Adirondack Daily Enterprise, March 31, 1990
Life on Lower Saranac Lake: Mark Twain in Saranac Lake
In year's past Saranac Lake managed to attract its share of famous visitors and in the field of journalism there were no greater names than Robert Louis Stevenson and Mark Twain. Both came to spend a season in our community, Stevenson for a winter and Twain for a summer. During Stevenson's stay his every minute activity was recorded for posterity but of Twain's visit very little information exists. Practically the only remaining memento of that historic event is the cottage where the author vacationed, known locally as the Mark Twain Camp.
Samuel Langhorne Clemens, together with his wife and two daughters, came to Saranac Lake in June of 1901. It is a possibility that George V.W. Duryee had arranged for the rental of the John Kane camp on Lower Saranac Lake because Clemens wrote to him from New York City, "Over on the other side of the river, opposite the Riverside Inn, I saw an old fashioned yawl, a perfectly safe boat and not upsettable in any ordinary seas. If that boat is to be had, I shall be glad to rent it when we come." This would indicate that Clemens had been to Saranac Lake prior to his vacation. Duryee was a local real estate dealer who specialized in camp sales and rentals and the two men shared correspondence.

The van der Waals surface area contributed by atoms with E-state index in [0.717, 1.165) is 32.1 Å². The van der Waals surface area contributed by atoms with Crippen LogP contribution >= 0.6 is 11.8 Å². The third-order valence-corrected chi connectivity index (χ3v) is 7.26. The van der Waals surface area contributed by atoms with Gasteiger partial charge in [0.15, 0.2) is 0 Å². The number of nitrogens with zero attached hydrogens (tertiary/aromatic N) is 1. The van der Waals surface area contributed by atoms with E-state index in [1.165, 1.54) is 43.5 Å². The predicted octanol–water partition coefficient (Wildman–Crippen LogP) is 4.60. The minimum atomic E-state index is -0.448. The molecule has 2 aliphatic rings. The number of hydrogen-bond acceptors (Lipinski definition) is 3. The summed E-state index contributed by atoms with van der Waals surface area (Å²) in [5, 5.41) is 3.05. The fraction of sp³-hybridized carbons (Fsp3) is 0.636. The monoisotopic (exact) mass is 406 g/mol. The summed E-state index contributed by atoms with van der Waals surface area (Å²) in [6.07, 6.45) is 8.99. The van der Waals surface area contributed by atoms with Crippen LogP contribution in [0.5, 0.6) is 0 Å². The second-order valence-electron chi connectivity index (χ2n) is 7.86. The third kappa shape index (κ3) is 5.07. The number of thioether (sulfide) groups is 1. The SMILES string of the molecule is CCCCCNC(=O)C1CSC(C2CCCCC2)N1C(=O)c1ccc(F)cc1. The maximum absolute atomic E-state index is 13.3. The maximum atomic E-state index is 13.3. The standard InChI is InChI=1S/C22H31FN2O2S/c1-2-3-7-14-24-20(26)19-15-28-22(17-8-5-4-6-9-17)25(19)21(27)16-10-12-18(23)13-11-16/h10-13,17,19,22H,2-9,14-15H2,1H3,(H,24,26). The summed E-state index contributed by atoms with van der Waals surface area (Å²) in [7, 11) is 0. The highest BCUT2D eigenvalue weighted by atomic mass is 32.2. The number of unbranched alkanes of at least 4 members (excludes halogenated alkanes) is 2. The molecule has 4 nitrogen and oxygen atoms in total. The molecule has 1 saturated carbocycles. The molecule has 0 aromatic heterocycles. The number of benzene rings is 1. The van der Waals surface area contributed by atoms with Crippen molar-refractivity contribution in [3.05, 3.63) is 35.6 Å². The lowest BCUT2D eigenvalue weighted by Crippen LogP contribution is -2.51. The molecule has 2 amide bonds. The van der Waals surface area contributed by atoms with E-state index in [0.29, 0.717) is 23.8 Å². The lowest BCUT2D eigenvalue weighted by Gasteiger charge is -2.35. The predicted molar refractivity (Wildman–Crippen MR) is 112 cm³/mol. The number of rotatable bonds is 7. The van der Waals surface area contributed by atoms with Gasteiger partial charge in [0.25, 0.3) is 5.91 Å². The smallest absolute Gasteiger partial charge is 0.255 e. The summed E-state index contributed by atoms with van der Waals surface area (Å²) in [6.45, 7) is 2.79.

Everyone knows how Clemens assumed the pen name of Mark Twain but very few know that he named the Kane Camp "The Lair." In one of his letters the author wrote, "Everybody knows what a lair is, lairs do generally contain dangerous animals, but I bring tame ones to this one." On a certain day a package was delivered to the Lair with the following address:
|Mr. S.L. Clemens|
|Lower Saranac Lake|
It was stated that Twain accepted the misspelling with great glee. Perhaps the formula for his great literary success can be found in one of own maxims, "My books are water; those of the great geniuses are wine. Everybody drinks water." The author found water directly below his rustic porch at The Lair, which was located on the south shore of Ampersand Bay at the eastern tip of Lower Saranac Lake. All of his outgoing correspondence bore the one word "Ampersand" as a letterhead rather than the postal designation of Saranac Lake.